Over the past few days there have been a few incidents of phishing attacks directed against ServiceNet employees. Phishing attacks utilize social engineering tactics (emails or phone calls that prey upon one’s emotions) to trick a user into offering up sensitive information, opening a malicious attachment or web site, or even payment of a sum of money. An attacker might send an email that appears to come from a known party (such as a coworker) or a reputable institution, such as a bank or other financial institution (Bank of America or Paypal for example).
Please keep the following information in the back of your mind at all times:
Verify the sender of an email before responding with sensitive information or opening an attachment. The “Sender” may look legitimate at first glance (such as “Fraud_Department@Paypal.com” or “John Smith, ServiceNet Fiscal Department”) but upon closer inspection, you will notice the real reply-to email address as something entirely different (such as “firstname.lastname@example.org” or “email@example.com”).
An email might urgently state that a past due invoice is attached and your initial reaction may be to open it immediately, however DO NOT open anything unless it can be absolutely confirmed that it came from a known source. The most common form of attachment that these attacks come from are “zip” files, so please be extra suspicious of any zip attachments.
Also, do not provide sensitive information to anyone over the phone unless you are absolutely able to verify their identity. If you are unsure, tell them you will contact their company directly and end the conversation. For example, if the suspicious caller states that they are calling from Bank of America with demands for sensitive financial information, tell them you will call back, hang up and call Bank of America customer support directly. You will likely discover that there is no record of the call or the original request for information.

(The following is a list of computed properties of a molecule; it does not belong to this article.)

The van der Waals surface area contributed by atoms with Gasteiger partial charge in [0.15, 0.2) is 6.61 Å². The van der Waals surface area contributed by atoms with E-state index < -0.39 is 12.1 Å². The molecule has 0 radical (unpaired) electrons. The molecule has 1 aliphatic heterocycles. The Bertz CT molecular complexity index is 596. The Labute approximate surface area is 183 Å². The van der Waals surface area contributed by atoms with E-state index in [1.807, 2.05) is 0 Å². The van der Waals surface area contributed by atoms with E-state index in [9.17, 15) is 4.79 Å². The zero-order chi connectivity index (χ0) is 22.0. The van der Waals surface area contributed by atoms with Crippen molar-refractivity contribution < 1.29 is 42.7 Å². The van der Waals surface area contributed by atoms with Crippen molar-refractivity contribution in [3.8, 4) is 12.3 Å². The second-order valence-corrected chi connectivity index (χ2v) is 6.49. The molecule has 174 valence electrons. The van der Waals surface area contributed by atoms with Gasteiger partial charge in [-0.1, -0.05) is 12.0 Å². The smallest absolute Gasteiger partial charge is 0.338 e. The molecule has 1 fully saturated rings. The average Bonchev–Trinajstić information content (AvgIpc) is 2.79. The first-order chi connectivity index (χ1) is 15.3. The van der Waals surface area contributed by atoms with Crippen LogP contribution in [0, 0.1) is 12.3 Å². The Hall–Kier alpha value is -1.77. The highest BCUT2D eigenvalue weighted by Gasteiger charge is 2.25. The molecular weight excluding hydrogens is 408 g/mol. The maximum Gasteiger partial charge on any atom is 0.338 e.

In all cases, if you have the slightest suspicion that something is amiss, you will find that you are most likely correct--it’s always better to be safe than sorry. Contact your supervisor and/or the ServiceNet IT department to get a second opinion before you proceed. We’re here to help!
The following is an excellent resource to check out for more information about phishing and social engineering:
Feel free to contact me with any comments or questions, and thank you for your continued diligence!
Director of Information Technology
IT Help Line 413.587.7777
There were some problems logging into eHana and email on Friday. All systems are functioning normally as of this morning. Please contact the help desk at 413-587-7777 if you need assistance.
The Timesheets were fixed around 10am this morning and there have been no other issues reported since that time.
If you have called or submitted a timesheet related Service Request to the IT department yesterday afternoon or this morning your issue should be resolved.
Please log in and try submitting it again now.
The holiday time issue has been resolved. You may now submit electronic timesheets that include holiday hours.
If you are still experiencing problems with your holiday time, please submit a ticket to IT so that we may address the issue.
Thank you for your patience.
There has been an issue with electronic timesheets in which the amount of holiday hours available are incorrect. If you have any holiday hours that you need to include on your timesheet it will not allow you to save/submit your Timesheet. We are aware of the problem, and are working towards a speedy resolution. We apologize for any inconvenience this has caused.
Users who are not using Holiday hours can still submit timesheets successfully.
Due to the weather, all ServiceNet Outpatient Clinics will be closing at 5pm.
Comcast was able to restore service ahead of schedule and all locations are back online.
Comcast is experiencing outages in our area and is affecting 50 Pleasant St, Homecare, and the Billing Offices.Estimated time of service being restored is approximately 1:30 pm